Paris is reckoned for making an art of almost everything – you can even include death and mourning. It’s no surprise that even the city’s cemeteries are poetic and inspired places that feel a bit like open-air museums. Most of these historic sites opened in the 18th and 19th centuries and the burial place of countless writers, philosophers, musicians, politicians and other famous figures are also often very pleasant to stroll and dream. If you are in search of peace you can visit Paris Cemeteries.
Paris cemeteries are part of the city’s cultural heritage. These cemeteries contain the tombs of many famous people therefore people come from all around the world to visit the tombs of famous people, such as those of artist Cesar at Montparnasse cemetery or that of singer and actress Dalida at Montmarte. Other than this these cemeteries also provide an opportunity for an offbeat and picturesque stroll in a tranquil atmosphere away from the city’s bustle.
Altogether there are 14 cemeteries in the French Capital, but the best known cemeteries in Paris are Pere Lachaise and the Montmarte and Montparnasse cemeteries. These cemeteries are often wide spaces for the walkers – the three biggest ones are from 11 to 44 hectares in area. All of these cemeteries are filled with trees and flowers; they also bear testimony to the extraordinarily rich cultural life that has contributed to the prestige of Paris over the centuries.
On our list of Paris’s most gorgeous places of rest Pere Lachaise is number one, as it is a tranquil heaven in the Northeast Paris. It has gently rolling hills, thousands of trees in dozens of varieties and famous graves – Frederic Chopin, Oscar Wilde, Colette, Victor Hugo, Marcel Proust and Jim Morrison are only a few of the notable people buried here.
This cemetery is so beautiful that it can be first in the list of your top attractions to visit in Paris. Pere Lachaise was the first cemetery in the world to issue a code of conduct after fans started taking drugs and having sex on Jim Morrison’s grave.
While moving to the opposite end of Paris, the Montparnasse cemetery is perhaps less famous than Pere-Lachaise, but it still remains one of the city’s most beautiful and peaceful places of repose. It can also a welcome retreat from the bustling urban atmosphere of Montparnasse, which was famous in the early to mid-20th century for its vibrant modern art and literary scene. Fans of Serge Gainsbourg leave metro tickets atop his tombstone as homage to his famous song ‘Le Poinconneur des Lilas’ which means the Ticket Puncher of Lilas.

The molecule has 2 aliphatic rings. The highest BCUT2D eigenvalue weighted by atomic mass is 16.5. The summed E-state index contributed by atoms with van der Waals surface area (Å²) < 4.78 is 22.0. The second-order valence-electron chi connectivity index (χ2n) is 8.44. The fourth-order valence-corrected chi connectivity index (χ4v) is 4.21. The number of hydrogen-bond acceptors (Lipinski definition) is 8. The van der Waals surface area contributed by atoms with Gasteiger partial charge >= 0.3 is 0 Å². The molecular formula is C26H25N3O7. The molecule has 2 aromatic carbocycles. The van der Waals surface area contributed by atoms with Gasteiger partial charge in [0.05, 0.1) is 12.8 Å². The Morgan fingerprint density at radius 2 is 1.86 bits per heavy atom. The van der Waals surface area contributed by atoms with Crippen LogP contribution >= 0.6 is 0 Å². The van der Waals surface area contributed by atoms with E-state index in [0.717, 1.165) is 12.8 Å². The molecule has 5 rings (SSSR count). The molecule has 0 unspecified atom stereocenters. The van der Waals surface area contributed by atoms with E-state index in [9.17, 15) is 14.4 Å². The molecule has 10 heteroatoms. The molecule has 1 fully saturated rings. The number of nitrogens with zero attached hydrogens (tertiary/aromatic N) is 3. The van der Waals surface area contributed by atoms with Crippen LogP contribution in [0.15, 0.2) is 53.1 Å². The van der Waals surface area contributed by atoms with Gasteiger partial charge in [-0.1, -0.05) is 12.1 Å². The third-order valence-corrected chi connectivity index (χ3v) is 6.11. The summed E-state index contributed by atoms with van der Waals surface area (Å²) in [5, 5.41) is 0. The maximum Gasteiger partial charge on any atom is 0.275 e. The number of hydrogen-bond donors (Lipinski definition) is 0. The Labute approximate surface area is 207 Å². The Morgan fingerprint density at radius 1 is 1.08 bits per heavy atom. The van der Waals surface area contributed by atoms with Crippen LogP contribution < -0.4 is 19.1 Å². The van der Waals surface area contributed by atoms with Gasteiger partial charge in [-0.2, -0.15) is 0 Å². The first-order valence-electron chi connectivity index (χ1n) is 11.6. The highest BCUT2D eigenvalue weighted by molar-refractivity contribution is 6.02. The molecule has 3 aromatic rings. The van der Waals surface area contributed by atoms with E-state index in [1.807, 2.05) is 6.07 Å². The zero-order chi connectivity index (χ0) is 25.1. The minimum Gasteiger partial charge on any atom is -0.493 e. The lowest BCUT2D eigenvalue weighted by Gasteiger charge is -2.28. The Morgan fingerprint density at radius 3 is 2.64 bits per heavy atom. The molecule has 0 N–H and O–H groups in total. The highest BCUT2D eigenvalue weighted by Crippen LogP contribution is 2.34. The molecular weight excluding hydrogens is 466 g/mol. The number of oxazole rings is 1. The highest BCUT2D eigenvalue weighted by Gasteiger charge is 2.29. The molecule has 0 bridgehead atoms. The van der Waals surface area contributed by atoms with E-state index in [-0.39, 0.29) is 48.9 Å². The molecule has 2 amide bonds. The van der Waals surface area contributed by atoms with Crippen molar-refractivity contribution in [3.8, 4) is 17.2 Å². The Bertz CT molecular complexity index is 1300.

Lies on hilly mound in the northerly Montmartre district, this astonishing cemetery looms beneath a large city bridge and is known as the quirkier major cemetery in the city of lights Paris. Owing to its proximity to a neighborhood known for its idiosyncratic artists, or perhaps because a colony of feral cats is famous for having taken over the cemetery, this is comparably smaller and more humble place of rest when compared to other cemeteries. Blanche or Place de Clichy is the nearest metro station to this place.
You can glimpse the Eiffel tower from over the graves and trees of Passy Cemetery in the city’s northeastern corner. It is located in the chic district and is also known as Passy, this is the fourth most important historic cemetery in the city but usually overlooked by tourists in spite of the prime views it affords of France’s most famous monument. Another unique thing about this cemetery is that it is the only cemetery in Paris to have a heated waiting-room.
It was created in the middle of the torment of the Revolution; the Picpus Cemetery is the only private cemetery in Paris which is still in activity. It composes an enclosure closed off from the public and an adjoining small cemetery, visible through the metal gate which separated it from the main cemetery.
Lafayette is buried with dirt from Bunker Hill in the States and his grave is watched over by an American flag, which the Nazis left untouched when they occupied Paris in Second World War. Lafayette was only allowed to be buried in the cemetery because some of his wife’s relatives who were guillotined during the French Revolution, a prerequisite for getting plot here.
Easily plan your trip to France but do not forget to visit Paris Cemeteries. If you are thinking of planning a trip to France end of February is the best time, conveniently apply for France visa right now and you will easily be able to get it on time. Once you are done with all the formalities make the list of things to do in France so that you can explore all of it.